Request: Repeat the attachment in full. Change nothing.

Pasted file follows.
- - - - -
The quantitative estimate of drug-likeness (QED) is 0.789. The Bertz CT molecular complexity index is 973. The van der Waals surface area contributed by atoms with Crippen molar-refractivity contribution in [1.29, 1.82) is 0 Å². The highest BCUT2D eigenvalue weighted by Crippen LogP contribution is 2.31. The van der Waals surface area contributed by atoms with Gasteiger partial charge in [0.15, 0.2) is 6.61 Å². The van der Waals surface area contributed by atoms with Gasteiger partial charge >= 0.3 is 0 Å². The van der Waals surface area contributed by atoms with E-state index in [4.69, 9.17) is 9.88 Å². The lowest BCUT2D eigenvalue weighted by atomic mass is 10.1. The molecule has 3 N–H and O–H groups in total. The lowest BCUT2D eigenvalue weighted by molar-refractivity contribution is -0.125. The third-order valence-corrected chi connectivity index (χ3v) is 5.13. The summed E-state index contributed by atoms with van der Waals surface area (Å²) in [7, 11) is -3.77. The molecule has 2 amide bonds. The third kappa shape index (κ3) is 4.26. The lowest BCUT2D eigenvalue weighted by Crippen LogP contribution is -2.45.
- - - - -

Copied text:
The quantitative estimate of drug-likeness (QED) is 0.789. The Bertz CT molecular complexity index is 973. The van der Waals surface area contributed by atoms with Crippen molar-refractivity contribution in [1.29, 1.82) is 0 Å². The highest BCUT2D eigenvalue weighted by Crippen LogP contribution is 2.31. The van der Waals surface area contributed by atoms with Gasteiger partial charge in [0.15, 0.2) is 6.61 Å². The van der Waals surface area contributed by atoms with Gasteiger partial charge >= 0.3 is 0 Å². The van der Waals surface area contributed by atoms with E-state index in [4.69, 9.17) is 9.88 Å². The lowest BCUT2D eigenvalue weighted by atomic mass is 10.1. The molecule has 3 N–H and O–H groups in total. The lowest BCUT2D eigenvalue weighted by molar-refractivity contribution is -0.125. The third-order valence-corrected chi connectivity index (χ3v) is 5.13. The summed E-state index contributed by atoms with van der Waals surface area (Å²) in [7, 11) is -3.77. The molecule has 2 amide bonds. The third kappa shape index (κ3) is 4.26. The lowest BCUT2D eigenvalue weighted by Crippen LogP contribution is -2.45.